This image represents what I have taken away from this class as a whole. The overarching theme that I have taken away from the course is that media can connect you with the rest of the world, both from a recreational stand point and a professional stand point. Essentially I realized how encompassing the term media is, and how many different facets of media exist in the world. Before the course when asked about media I probably would have only thought about social media, but after taking the course I realize how it refers to everything from the internet to TV to twitter. I learned throughout the semester that media can be very influential, and can change the way the world operates. Like when we learned about Pussy Riot, and about how they have used media to change societal norms, and to encourage women to protest. Learning about this made me realize that media can be used to change countries for the better, when before I thought media was basically just YouTube videos. The course has also taught me that not all sources in media are trustworthy. Learning about trolling and flooding and propaganda bots made me realize that not everyone on the internet is who they claim to be, and you have to be cognizant of what agenda someone might be trying to inflict on you. In conclusion this course taught me the worldly importance of media, how media can be used professionally in the workplace, and how media can be used to influence and change cultures. With todays advanced media, we really do have the world at our finger tips.
A specific example of legislature that protects social media companies from being held liable for the actions or posts of a user on their platform, is section 230 of the communications decency act. Section 230 states that “No provider or user of an interactive computer service shall be treated as the publisher or speaker of any information provided by another information content provider”. Ultimately it is saying that if the owners of Youtube are providing YouTube as a platform, they cannot be held responsible for the posts or interactions of one specific user on the platform. Basically any platform that publishes third-party content cannot be held responsible for the content of the third party. This information can be found at https://www.eff.org/issues/cda230.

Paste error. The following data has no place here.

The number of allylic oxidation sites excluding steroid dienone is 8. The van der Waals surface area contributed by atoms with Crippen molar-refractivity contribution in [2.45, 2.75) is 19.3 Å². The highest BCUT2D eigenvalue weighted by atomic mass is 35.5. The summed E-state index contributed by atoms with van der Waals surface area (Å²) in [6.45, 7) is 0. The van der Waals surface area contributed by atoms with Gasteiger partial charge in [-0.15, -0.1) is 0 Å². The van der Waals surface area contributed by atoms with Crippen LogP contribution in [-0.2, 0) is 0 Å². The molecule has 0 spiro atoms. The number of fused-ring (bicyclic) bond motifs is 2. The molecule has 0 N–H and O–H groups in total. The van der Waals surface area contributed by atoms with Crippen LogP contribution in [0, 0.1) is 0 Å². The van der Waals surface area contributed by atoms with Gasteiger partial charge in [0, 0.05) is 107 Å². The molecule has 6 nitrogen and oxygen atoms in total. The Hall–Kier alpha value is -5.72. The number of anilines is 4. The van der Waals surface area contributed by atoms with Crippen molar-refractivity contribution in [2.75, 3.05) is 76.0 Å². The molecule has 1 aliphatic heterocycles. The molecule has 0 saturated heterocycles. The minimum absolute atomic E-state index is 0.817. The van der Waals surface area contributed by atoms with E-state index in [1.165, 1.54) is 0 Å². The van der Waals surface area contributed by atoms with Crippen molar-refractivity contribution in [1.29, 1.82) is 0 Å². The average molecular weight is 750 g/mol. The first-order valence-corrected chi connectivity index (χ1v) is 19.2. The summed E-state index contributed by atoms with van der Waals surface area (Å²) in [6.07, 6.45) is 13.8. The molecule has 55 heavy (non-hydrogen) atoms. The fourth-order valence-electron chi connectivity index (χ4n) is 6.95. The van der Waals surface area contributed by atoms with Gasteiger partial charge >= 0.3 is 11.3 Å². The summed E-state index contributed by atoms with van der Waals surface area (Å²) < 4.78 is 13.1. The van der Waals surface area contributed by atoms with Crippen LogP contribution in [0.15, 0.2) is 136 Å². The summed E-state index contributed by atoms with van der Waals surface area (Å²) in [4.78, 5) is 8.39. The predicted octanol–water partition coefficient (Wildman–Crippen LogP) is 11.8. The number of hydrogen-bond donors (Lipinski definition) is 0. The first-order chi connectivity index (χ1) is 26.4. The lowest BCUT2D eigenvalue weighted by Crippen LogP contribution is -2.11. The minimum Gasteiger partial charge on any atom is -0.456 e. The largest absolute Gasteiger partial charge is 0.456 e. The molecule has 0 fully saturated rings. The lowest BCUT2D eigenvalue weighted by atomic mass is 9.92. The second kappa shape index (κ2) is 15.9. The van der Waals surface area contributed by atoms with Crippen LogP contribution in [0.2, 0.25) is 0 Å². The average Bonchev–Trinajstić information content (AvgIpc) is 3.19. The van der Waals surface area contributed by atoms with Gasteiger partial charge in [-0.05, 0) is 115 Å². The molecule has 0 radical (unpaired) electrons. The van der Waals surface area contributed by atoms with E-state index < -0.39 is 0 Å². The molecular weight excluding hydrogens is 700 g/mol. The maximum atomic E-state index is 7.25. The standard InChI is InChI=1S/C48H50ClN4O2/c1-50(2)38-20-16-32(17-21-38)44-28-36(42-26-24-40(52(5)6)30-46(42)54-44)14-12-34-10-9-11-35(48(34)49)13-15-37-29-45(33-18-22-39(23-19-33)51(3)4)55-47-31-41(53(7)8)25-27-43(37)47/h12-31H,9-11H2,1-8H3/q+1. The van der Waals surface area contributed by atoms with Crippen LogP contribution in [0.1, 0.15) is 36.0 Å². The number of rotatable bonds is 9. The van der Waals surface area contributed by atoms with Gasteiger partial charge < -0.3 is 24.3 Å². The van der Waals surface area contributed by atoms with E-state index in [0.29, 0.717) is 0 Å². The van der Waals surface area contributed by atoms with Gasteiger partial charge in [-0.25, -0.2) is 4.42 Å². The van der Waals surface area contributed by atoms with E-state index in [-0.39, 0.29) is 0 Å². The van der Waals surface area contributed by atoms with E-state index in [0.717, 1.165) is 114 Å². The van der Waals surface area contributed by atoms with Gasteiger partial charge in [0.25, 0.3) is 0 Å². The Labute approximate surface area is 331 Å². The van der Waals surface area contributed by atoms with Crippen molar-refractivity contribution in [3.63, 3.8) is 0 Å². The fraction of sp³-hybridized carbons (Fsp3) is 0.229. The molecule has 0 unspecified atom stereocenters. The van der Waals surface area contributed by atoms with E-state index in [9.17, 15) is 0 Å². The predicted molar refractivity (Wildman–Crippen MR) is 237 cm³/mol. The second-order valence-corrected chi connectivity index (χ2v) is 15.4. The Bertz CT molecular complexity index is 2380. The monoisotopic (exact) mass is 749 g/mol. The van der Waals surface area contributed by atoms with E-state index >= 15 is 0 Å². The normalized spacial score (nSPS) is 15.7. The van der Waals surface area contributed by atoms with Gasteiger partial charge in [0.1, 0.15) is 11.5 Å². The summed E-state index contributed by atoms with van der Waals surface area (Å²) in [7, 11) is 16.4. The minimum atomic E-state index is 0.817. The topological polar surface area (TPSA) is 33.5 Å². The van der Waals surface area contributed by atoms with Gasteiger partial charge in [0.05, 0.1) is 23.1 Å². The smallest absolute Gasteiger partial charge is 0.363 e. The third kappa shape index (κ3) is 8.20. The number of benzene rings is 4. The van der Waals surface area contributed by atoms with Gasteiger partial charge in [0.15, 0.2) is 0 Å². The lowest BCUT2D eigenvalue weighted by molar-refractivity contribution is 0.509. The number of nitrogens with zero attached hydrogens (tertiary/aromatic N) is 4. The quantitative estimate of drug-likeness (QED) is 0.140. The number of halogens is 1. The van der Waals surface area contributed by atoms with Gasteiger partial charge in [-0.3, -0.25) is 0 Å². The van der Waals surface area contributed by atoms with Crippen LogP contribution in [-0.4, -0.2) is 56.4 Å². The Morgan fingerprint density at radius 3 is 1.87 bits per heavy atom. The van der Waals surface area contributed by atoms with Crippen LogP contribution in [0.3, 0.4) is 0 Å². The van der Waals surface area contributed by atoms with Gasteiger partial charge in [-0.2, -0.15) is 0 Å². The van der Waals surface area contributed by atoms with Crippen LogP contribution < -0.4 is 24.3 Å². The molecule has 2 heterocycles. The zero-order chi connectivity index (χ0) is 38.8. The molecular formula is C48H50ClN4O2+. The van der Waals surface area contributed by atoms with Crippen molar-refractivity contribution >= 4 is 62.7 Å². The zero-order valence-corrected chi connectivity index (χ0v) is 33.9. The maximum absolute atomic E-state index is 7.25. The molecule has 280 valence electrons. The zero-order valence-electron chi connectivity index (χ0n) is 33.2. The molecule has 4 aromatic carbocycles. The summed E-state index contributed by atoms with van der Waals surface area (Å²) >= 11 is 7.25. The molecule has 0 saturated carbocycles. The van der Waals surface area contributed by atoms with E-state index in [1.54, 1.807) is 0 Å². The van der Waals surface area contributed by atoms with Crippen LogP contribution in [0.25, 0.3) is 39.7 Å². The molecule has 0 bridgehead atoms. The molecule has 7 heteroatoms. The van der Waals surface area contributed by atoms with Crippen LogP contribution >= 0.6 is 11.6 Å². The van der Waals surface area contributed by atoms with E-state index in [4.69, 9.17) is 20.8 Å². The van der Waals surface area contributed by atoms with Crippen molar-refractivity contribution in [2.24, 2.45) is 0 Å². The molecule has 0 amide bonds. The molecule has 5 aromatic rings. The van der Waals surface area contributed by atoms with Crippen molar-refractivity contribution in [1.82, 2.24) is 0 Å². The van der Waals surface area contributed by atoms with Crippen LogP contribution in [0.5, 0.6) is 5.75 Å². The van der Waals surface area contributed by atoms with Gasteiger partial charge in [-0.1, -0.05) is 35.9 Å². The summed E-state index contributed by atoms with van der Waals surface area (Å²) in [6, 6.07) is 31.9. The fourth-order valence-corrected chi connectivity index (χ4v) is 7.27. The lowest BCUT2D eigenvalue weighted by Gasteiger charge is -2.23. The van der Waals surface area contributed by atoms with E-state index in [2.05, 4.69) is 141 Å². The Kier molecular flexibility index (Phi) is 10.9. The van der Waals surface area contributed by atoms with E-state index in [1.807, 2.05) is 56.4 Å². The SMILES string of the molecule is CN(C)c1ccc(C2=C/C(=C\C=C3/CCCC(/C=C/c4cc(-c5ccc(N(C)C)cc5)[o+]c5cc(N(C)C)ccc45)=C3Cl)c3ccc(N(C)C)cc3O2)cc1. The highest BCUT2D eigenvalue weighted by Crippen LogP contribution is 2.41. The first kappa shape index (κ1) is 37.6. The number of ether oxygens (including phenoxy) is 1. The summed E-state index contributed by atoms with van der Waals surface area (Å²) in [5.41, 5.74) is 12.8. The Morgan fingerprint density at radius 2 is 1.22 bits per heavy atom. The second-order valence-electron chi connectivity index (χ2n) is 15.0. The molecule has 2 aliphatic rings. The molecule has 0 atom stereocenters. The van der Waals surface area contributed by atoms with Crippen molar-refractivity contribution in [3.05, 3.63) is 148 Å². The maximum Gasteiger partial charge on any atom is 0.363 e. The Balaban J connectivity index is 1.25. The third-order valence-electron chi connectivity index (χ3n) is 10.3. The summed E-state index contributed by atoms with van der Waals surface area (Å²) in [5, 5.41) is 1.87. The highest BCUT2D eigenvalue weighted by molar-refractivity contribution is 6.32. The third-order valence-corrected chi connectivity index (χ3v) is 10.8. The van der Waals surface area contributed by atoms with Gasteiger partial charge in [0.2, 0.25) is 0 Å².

The title of the chapter in Gilespies book is “The Myth of a Neutral Platform”. Dan and Patrick made the argument that these platforms cannot be neutral because of what happens daily on them, like racism, sexism, etc. To me, I believe that the platforms themselves can be neutral, but the content that is posted on them will never be controllable. For the platform to be neutral all that must happen is that everyone is treated with the same privileges with regard to censorship and accessibility. Although there is hate and bias on the platforms, that is from people who do not create the platforms, so therefore should not compromise the integrity of the platform itself.